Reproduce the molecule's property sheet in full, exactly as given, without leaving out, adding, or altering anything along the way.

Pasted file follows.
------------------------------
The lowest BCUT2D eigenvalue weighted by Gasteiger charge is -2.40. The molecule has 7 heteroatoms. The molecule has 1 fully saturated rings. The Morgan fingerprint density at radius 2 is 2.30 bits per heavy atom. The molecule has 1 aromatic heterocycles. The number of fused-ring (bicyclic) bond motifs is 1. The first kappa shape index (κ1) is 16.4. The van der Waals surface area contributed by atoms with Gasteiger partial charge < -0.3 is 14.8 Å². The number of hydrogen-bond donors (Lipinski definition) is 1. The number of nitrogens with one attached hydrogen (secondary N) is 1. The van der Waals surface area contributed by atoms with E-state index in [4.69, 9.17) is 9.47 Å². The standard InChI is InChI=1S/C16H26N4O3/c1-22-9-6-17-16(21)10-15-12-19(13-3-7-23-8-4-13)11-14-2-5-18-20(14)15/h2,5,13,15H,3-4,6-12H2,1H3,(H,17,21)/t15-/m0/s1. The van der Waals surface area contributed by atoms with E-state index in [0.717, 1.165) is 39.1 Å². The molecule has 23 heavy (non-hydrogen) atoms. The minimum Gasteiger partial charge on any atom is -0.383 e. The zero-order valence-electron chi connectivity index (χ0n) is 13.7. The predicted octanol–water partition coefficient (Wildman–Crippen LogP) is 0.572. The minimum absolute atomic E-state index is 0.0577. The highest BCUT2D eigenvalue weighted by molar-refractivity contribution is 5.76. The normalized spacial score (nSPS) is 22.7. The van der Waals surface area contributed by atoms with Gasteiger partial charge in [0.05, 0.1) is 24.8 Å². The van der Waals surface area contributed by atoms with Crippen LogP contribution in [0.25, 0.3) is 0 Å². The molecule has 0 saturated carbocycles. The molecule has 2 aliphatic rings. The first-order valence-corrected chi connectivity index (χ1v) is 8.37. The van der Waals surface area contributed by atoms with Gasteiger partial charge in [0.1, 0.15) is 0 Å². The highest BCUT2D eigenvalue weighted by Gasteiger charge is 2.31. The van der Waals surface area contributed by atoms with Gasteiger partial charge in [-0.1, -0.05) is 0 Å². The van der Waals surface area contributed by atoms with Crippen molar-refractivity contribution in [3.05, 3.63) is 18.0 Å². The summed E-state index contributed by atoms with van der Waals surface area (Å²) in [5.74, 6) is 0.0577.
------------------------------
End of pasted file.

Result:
The lowest BCUT2D eigenvalue weighted by Gasteiger charge is -2.40. The molecule has 7 heteroatoms. The molecule has 1 fully saturated rings. The Morgan fingerprint density at radius 2 is 2.30 bits per heavy atom. The molecule has 1 aromatic heterocycles. The number of fused-ring (bicyclic) bond motifs is 1. The first kappa shape index (κ1) is 16.4. The van der Waals surface area contributed by atoms with Gasteiger partial charge < -0.3 is 14.8 Å². The number of hydrogen-bond donors (Lipinski definition) is 1. The number of nitrogens with one attached hydrogen (secondary N) is 1. The van der Waals surface area contributed by atoms with E-state index in [4.69, 9.17) is 9.47 Å². The standard InChI is InChI=1S/C16H26N4O3/c1-22-9-6-17-16(21)10-15-12-19(13-3-7-23-8-4-13)11-14-2-5-18-20(14)15/h2,5,13,15H,3-4,6-12H2,1H3,(H,17,21)/t15-/m0/s1. The van der Waals surface area contributed by atoms with E-state index in [0.717, 1.165) is 39.1 Å². The molecule has 23 heavy (non-hydrogen) atoms. The minimum Gasteiger partial charge on any atom is -0.383 e. The zero-order valence-electron chi connectivity index (χ0n) is 13.7. The predicted octanol–water partition coefficient (Wildman–Crippen LogP) is 0.572. The minimum absolute atomic E-state index is 0.0577. The highest BCUT2D eigenvalue weighted by molar-refractivity contribution is 5.76. The normalized spacial score (nSPS) is 22.7. The van der Waals surface area contributed by atoms with Gasteiger partial charge in [0.05, 0.1) is 24.8 Å². The van der Waals surface area contributed by atoms with Crippen LogP contribution in [0.25, 0.3) is 0 Å². The molecule has 0 saturated carbocycles. The molecule has 2 aliphatic rings. The first-order valence-corrected chi connectivity index (χ1v) is 8.37. The van der Waals surface area contributed by atoms with Gasteiger partial charge in [0.1, 0.15) is 0 Å². The highest BCUT2D eigenvalue weighted by Gasteiger charge is 2.31. The van der Waals surface area contributed by atoms with Gasteiger partial charge in [-0.1, -0.05) is 0 Å². The van der Waals surface area contributed by atoms with Crippen molar-refractivity contribution in [3.05, 3.63) is 18.0 Å². The summed E-state index contributed by atoms with van der Waals surface area (Å²) in [5.74, 6) is 0.0577.